This was our third visit with this awesome family of 12 and unlike previous visit where we just observed farm life, this time around we were invited to actually work alongside of them on the farm and in the kitchen. Craig helped build a brooder house (nursery for baby chicks) and Banjo learned how to care for and catch the organic Tilapia. We all had our hands in the dirt on harvest day and on market day Graciana and I got to make our first meal for the whole group, 18 of us in total. We had the help of the twins and through out the week they would stay by our sides, helping us navigate in the kitchen, find or pick ingredients, and prep cook. Occasionally, some of the boys would drift in the kitchen, observing and if they weren’t busy I’d put them to work. We also had the help of our friend, Victoria Jones, one of the Gotreaux’s interns.

IMG_0755Our first meal out of the gate was Moroccan Vegetable Ragout, fresh-baked naan, Greek Salad and Blueberry Pie. All but a few ingredients came from the Gotreaux garden. The dinner was a hit, and as the week progressed we were invited to cook a few more meals. Because of the cold rainy weather and ingredients available we ended up choosing hardy winter recipes. Our menu included:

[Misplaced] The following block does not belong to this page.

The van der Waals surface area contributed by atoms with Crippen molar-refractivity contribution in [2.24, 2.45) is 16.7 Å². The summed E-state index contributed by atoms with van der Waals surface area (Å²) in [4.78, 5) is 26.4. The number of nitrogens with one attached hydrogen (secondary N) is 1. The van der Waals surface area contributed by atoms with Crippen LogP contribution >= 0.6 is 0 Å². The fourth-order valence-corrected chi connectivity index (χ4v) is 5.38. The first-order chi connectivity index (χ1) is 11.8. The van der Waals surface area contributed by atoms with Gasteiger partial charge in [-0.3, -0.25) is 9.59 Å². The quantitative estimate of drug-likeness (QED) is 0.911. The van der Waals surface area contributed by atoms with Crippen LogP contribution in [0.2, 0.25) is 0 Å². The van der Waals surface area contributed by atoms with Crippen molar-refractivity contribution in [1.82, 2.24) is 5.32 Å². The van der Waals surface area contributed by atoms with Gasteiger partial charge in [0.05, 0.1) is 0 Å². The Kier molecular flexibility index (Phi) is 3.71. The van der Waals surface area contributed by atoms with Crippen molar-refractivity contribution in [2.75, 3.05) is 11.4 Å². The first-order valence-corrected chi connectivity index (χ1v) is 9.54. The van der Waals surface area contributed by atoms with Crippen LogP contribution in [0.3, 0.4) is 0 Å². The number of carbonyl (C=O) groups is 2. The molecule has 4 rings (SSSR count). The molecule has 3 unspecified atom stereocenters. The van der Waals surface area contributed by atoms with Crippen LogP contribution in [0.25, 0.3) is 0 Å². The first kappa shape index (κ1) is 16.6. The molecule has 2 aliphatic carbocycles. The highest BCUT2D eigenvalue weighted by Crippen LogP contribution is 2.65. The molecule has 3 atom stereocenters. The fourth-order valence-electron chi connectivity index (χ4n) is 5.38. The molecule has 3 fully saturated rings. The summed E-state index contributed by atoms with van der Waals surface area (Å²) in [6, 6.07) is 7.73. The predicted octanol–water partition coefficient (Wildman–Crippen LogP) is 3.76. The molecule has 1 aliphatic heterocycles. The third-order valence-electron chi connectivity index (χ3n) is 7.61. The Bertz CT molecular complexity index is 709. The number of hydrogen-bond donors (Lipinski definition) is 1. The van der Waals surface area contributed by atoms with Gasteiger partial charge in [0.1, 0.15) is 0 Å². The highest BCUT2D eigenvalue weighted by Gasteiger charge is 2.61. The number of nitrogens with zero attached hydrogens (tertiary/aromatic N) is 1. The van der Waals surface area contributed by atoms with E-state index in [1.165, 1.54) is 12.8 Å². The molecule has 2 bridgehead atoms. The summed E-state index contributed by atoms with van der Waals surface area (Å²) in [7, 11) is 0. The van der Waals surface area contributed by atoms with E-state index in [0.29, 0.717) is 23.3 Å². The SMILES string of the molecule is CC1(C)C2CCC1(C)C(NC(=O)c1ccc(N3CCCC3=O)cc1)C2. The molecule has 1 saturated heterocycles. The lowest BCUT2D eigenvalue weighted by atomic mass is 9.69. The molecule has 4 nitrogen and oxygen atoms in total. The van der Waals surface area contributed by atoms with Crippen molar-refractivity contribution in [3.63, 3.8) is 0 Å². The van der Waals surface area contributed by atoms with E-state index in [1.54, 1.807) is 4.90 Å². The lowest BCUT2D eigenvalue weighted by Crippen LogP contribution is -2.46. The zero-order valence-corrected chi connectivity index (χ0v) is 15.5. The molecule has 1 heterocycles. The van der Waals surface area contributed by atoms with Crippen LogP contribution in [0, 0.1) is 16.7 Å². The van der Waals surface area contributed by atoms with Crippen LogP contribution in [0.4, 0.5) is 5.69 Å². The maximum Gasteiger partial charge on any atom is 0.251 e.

Dinner: Sweet Potato, Red Bell Pepper soup, Cheesy Cauliflower Bread, a Garden Salad and Aussie Lemon Bars.

Lunch: Turkey Burrito’s, side of Guacamole and chips/salsa.

Dinner: Rosemary Potato Soup, Fresh Baked Baguette, Arugula Pear and Fresh Parmesan Salad, Choc No-bake cookies.

Formal Dinner: Fresh Tilapia Ceviche appetizer, Savory Chicken Crepes, Spinach Apple Blue Salad, Aussie Lemon Bars.

IMG_0832There is nothing like cooking with fresh ingredient but I have never had the privilege of cooking with eggs, vegetables, dairy, or tilapia that was fresh picked or caught that day and not just that day, but moments before I used them. I could ask for anything and if it was in season and available it would be brought to me, ready to use. I might ask, do you have celery and one of the girls would answer yes, walk out the door, over to the garden and minutes later walk in with celery. And, did you know that most nutritious, delicious part of the celery are the leaves? I learned that celery is really not meant to go to stalk and the pale green celery we buy in the store looks and tastes nothing like the lush dark green savory celery I used in my Rosemary Potato Soup. I still love ants on a log, but I’m not sure I can go back to the vacant celery stalks in the grocery store without feeling like I’m being duped.